Is it possible to put threads on rebar?
The answer is yes, however, there are several issues to consider to avoid liability. For this discussion, we will assume a requirement for threaded rebar as follows:
#8 x 48″ long A615 grade 60 rebar with 8″ thread one end.
What is rebar?
Rebar is short for “reinforcing bar” and often used in concrete foundations to strengthen the concrete. It is held in place by systematic ridges or deformations in its surface that allow the concrete to “grip” the bar better than plain round bar. These deformations are a great asset in the masonry applications, but hinder the usefulness of rebar as a threaded fastener.
Rebar gauges (diameter of the bar) are measured in eighths of an inch. For example, #8 rebar is essentially 1″ diameter (8 x 1/8″ = 8/8″ or 1″).
Cut Threading Rebar
Why can’t you just put threads on rebar?
Rebar cannot simply be cut threaded to the nominal diameter. This is due to the diameter difference between the major diameter of UNC threads and the diameter inside the deformations. The diameter inside the deformations is less than the minimum allowable major thread diameter. This will lead to incomplete threads and the liability that comes with product not meeting dimensional tolerances. As an example, the diameter on #8 rebar between the deformations is .960 and the minimum allowed major diameter on 1″ threads is .9755.
How to properly cut thread rebar
The only way to correctly thread rebar is by turning down, or milling the end of the rod so that it is the proper size and shape to be threaded. This is done by removing the outer layer of the bar until the diameter is equal to the deepest deformation on the bar, leaving a smooth surface to thread. The smaller diameter of the threaded portion means that a larger size of rebar will have to be used and turned down in order to have threads that are the correct nominal diameter. If we go back to our example rebar above, we would need to use #9 rebar, instead of #8 in order to have proper 1″ UNC threads.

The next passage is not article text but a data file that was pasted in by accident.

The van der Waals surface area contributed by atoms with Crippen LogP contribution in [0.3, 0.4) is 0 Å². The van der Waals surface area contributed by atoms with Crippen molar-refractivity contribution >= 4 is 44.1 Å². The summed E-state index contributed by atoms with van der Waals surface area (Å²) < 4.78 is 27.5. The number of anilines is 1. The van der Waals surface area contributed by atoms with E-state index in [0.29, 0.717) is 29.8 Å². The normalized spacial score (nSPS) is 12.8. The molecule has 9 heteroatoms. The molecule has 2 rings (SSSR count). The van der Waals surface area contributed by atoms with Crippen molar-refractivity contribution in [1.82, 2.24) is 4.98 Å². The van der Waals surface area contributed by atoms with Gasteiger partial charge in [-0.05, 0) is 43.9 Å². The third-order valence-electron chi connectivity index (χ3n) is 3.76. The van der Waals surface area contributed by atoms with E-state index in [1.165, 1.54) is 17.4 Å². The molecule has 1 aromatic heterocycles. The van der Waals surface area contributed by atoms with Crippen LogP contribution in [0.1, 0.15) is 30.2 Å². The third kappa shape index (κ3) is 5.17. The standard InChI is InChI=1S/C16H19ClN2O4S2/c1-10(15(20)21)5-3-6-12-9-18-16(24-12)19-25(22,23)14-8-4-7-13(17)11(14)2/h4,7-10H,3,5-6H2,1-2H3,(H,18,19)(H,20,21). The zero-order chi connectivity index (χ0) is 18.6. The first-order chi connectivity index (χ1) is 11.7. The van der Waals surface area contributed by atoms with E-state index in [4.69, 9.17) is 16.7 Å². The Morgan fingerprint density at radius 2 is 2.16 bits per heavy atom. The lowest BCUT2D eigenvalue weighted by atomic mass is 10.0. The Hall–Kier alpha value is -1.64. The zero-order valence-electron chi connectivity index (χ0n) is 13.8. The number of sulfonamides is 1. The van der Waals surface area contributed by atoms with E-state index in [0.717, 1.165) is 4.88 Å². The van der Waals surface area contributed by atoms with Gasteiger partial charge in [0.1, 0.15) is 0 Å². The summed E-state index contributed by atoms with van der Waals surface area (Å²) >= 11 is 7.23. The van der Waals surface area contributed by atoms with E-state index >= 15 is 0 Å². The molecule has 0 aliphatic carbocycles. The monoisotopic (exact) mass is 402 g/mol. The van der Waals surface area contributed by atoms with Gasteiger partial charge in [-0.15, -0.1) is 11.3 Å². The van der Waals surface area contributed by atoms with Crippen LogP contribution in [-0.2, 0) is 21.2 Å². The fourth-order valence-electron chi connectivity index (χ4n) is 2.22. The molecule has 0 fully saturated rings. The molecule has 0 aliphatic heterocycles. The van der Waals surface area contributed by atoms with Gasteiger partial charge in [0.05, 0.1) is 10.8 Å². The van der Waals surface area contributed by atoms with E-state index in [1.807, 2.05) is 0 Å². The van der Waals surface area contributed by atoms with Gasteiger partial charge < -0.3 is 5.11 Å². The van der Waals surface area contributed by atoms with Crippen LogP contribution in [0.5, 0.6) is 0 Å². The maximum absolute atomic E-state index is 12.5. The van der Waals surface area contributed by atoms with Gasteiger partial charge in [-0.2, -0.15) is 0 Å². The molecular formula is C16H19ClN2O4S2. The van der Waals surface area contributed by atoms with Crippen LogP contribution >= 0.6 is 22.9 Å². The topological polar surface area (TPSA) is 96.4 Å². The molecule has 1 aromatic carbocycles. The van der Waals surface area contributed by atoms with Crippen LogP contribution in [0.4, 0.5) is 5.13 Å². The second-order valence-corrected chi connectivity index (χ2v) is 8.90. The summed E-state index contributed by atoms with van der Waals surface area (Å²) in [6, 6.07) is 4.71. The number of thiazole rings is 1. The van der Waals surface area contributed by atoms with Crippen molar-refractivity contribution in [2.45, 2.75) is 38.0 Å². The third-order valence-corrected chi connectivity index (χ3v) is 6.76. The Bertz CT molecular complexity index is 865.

Things to keep in mind when ordering threaded rebar
In cases where plans call for threaded rebar, it is essential that the engineer or detailer specify the diameter of thread needed on the bar, since cut threading a #8 rebar will not result in a complete 1″ UNC thread. When thread type is not specified or ambiguous, Portland Bolt makes the assumption that the design requires a 1″ thread and when cut threading, will use a #10 bar to produce a fully functional 1″ – 8 threads per inch Unified National Coarse thread as opposed to cut threading a #8 bar which results in a 3/4″ – 10 thread per inch finished product.
Roll Threading Rebar
As opposed to cut threading, the threads on rebar can also be produced through a roll threading process. For the differences and limitations of roll threading versus cut threading, refer to our FAQ discussing roll threading versus cut threading. Keep in mind that roll threading equipment is limited in the marketplace and many companies that produce threaded rebar will not have the equipment available to roll threads. Most machine shops and smaller scale bolt manufacturing companies only have equipment that is capable of cut threading.
Unlike the cut thread example above, rebar can be turned to the pitch diameter (.912″ in our example using #8 rebar) and rolled back up to produce a fully functional, dimensionally correct 1″- 8 UNC thread. Since some roll threading equipment has diameter and length limitations, rolling threads on rebar is sometimes not possible. Again, the thread dimension in addition to the size of the rebar should be specified.
To specify threaded rebar properly, our inquiry for this example should read as follows:
#8 (1″-8 UNC) x 48″ long A615 grade 60 rebar with 8″ thread one end.